‘Sand? Seriously? I’ve got loads already!’ said the camel and walked off with the hump.
So, where did our sand seller go wrong? Ultimately the seller didn’t address one important question – how do you identify your target audience?
You see, our camel might be partial to a bit of desert vegetation. Or perhaps a flagoon of water would go down a treat;
but trying to sell sand to a camel… ?
It’s quite a common approach in the marketing strategy of some companies, though…
“Our camel must like sand because it’s in every one of their Instagram selfies.”
“Our camel loves sand because they are always talking about the sand between their toes.”
“It’ll definitely work, because our sand is better than the other traders’ sand.”
“So, let’s sell them some sand. It’s our newest audience.”
But when you properly define your target audience you deliver relevant benefits and messages that inspire them to engage with and buy from your business.
It gets personal. It gets emotional.
It’s not about the sand.
It’s about who needs the sand and why they need it.
In this article:
When you delve into your audience you understand the ‘what’ and the ‘why’ behind their decisions.
You might also learn that sand is the world’s second most used resource and that the world is running out of it. It’s used in cement, it’s used in computer chips. Knowledge changes things.
So, not only are our sand seller’s potential customers a lot greater than the mighty camel, they could probably sell that sand to a new group of people.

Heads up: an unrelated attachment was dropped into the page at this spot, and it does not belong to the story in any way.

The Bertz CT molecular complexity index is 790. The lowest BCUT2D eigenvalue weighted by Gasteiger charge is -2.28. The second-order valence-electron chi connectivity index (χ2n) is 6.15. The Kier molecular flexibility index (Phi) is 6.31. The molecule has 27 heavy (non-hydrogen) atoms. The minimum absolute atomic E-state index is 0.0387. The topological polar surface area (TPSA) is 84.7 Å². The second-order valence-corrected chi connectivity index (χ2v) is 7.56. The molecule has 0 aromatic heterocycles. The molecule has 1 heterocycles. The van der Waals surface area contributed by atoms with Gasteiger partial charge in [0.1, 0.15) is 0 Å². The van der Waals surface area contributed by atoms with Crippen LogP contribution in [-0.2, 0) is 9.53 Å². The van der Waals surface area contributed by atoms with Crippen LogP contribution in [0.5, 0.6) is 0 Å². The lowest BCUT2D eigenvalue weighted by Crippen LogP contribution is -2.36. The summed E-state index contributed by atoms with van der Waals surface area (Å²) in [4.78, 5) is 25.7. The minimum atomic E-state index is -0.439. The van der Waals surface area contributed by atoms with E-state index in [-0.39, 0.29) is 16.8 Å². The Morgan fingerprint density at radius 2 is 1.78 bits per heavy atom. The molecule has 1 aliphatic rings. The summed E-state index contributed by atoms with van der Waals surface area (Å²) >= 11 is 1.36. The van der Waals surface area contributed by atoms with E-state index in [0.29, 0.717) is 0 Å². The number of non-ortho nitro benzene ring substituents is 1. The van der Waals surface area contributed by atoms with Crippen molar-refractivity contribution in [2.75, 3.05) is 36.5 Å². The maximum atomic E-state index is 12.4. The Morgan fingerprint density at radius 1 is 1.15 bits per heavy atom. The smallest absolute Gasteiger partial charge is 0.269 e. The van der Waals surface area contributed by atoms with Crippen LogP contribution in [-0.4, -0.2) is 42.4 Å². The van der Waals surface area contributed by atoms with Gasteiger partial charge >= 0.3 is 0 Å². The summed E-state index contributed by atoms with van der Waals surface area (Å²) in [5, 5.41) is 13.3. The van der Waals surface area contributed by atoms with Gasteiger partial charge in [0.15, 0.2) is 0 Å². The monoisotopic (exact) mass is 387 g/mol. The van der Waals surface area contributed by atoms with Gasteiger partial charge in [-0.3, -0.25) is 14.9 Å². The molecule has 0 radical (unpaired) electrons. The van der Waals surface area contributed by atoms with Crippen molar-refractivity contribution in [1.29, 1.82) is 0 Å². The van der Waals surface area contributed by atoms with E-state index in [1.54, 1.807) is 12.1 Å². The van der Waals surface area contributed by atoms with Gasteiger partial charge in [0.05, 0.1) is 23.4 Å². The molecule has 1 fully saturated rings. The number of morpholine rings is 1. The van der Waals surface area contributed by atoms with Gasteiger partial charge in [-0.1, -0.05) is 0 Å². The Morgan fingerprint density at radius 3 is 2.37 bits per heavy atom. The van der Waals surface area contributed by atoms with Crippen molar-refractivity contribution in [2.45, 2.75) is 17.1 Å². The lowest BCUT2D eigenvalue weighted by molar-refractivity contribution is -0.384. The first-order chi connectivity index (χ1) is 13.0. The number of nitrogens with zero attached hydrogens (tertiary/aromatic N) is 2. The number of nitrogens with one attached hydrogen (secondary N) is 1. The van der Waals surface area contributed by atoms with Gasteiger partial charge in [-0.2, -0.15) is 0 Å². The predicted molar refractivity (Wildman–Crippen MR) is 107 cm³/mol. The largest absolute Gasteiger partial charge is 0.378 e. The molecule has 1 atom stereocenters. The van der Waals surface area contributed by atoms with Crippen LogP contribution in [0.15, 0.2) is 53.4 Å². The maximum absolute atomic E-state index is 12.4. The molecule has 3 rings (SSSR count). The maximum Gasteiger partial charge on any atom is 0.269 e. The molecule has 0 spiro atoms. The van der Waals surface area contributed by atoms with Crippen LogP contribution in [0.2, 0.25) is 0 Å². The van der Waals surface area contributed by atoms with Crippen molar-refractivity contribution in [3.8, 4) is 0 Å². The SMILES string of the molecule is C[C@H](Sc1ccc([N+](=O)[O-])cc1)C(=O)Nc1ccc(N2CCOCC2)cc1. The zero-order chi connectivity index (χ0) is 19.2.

Digging deeper into the sand-pit raises even more questions:
But when you answer them you tap into the motivations of your potential and existing customers to create an affinity that will boost your bottom line.
“Don’t appeal to everyone, find your target audience and appeal to them”
Someone in the Revive office, 2020
But what’s the difference between target audience, target market and a buyer persona? A lot of these expressions are used interchangeably. But they’re not quite the same.
Let’s say we run a small landscape gardening business, Revive Dig-It-All.
What does ‘defining your target audience’ mean for our landscaping business?
This is the general market your products or services are aimed at. It could be that our target audience is as broad as anyone who has a garden, businesses that need landscaping or building developers who create housing on a grand scale and need new gardens landscaped.
So, we have:
It’s very general, but it’s a start. And let’s narrow it further and say our business is physically of the right size that makes homeowners and residential size properties, not grand-scale developers, our target market.
Armed with the info from the points above Revive Dig-It-All can now target people who own homes (or small businesses that need professional landscaping).
We won’t target residential rental properties because as they are not owned the people living there are less inclined to want to pay for the upkeep of the property. We already know that most of our clients are property owners.
But it may be that not all homeowners are relevant either.
Those living in flats won’t want garden landscaping services. Younger couples buying their first homes probably don’t want landscaping either or won’t have the spare income to justify the costs.
Marketingville and Internetopolis are more affluent areas, therefore have bigger gardens that may need landscaping. Those living in these areas have the disposable income too.
So now our audience looks a little more refined…
By looking at the right data we’ve created a target audience for Revive Dig-It-All. The important thing to note here is to create an audience that’s valid you need to be using data. And there are various demographics that can be used to build your target audience including:
Remember you’re looking for patterns in this data to create groups of people who have the same interests, backgrounds or buying behaviours.